CHECK SHEETSSteps in designing a check sheetIdentify common defects occurring in the process Draw a table The user places check marks on the sheet when a defect is encountered.

CHECK SHEETSExamples of when check sheets may be helpful: tracking customer complaints at a restaurant; slow production times; faulty/defective products.

SCATTER DIAGRAMSThe scatter diagram is used to examine the relationships between variables. Scatter diagrams are used to investigate the possible relationship between two variables that both relate to the same "event." A straight line of best fit (using the least squares method) is often included.

SCATTER DIAGRAMS

SCATTER DIAGRAMSSteps in setting up a scatter plotDetermine the X (independent) and Y (dependent) variables Gather process data relating to the variables identified in step 1 Plot the data Observe the plotted data to see if there is a relationship between the variables.

SCATTER DIAGRAMSExamples of when Scatter diagrams can be used to determine if there is a relationship: prevention costs and conformance; overtime hours versus days absent; determining if a particular defect is due to run-size.

FLOWCHARTSSLIDE 1 OF 4

A flowchart is a graphical representation of a process. The first step in many process improvement projects is to create a flowchart.

FLOWCHARTS

FLOWCHARTSSteps in creating a flowchartDevelop a general process and then fill in the elements of the process. Observe the people doing the process. Determine which steps add value and which do not, to simplify work. Determine whether the work actually needs to be done.

FLOWCHARTSAn example of a process that could use a flowchart would be a restaurant. When the patron enters the restaurant, if there is a table available they are seated. If not, they can wait or sit at the bar and have a drink. When the table becomes available, the patron is seated. After eating, the patron pays for the food and can either leave or sit at the bar.

CONTROL CHARTSA control chart is used to determine whether a process will produce a product or service with consistent measurable properties. A control chart has a nominal value, or central line, and an upper and lower control limit.

CONTROL LIMITS

CONTROL CHARTSSTEPS IN FORMING A CONTROL CHARTTake a random sample from the process, measure the quality characteristics, and calculate a variable or attribute measure. If the statistic falls outside the control limits look for assignable cause. Either eliminate or incorporate the cause. Reconstruct the control chart with the new data.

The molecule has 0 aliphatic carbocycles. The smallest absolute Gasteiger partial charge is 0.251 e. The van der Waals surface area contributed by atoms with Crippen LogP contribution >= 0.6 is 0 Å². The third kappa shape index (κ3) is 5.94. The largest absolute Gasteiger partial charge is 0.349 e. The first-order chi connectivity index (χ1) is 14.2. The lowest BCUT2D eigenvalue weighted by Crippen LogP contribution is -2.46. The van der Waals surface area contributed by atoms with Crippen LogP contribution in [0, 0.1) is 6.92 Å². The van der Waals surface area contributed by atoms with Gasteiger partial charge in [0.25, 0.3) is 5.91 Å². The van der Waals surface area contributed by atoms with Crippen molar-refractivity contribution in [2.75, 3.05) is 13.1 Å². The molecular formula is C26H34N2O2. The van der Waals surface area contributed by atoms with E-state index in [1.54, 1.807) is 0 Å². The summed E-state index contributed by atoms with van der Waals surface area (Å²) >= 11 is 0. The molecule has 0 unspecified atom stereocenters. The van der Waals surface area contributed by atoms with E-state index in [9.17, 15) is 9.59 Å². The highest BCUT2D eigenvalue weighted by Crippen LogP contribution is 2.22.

CONTROL CHARTSExamples of when to use control charts: quality inspection and checking for defects in products.

AN EXERCISE IN QUALITYA real-time histogram activity. This activity lets you gather data while clicking your mouse every two seconds and creates a histogram while you are clicking. The module will then display the results of the activity in a histogram.

SUMMARYBASIC 7 TOOLS OF QUALITY

Ishikawa developed the basic seven tools of quality so the average person could analyze and interpret data. These tools have been used in thousands of companies to achieve quality in the organization. Quality improvement is a continuous process that can be made easier by applying these seven tools.

BIBLIOGRAPHYFOSTER THOMAS S. MANAGING QUALITY AN INTEGRATIVE APPROACH. NEW JERSEY: PRENTICE HALL, 2001 KRAJEWSKI, LEE J., LARRY P. RITZMAN. OPERATIONS MANAGEMENT, STRATEGY AND ANALYSIS. NEW JERSEY: PRENTICE HALL 2002 HTTP://WWW.SKYMARK.COM/RESOURCES/LEADERS/ISHI KAWA.ASP HTTP://QUALITY.ENR.STATE.NC.US/TOOLS/FISHBONE.HT M HTTP://WWW.SMARTDRAW.COM/RESOURCES/EXAMPLES/ BUSINESS/ORGCHART10.HTM HTTP://WWW.ROBERTLUTTMAN.COM/WEEK5/PAGE11.HT

Basic 7 Tools of QualityPresentation by: Carla Scardino The Pennsylvania State UniversitySeptember 27, 2001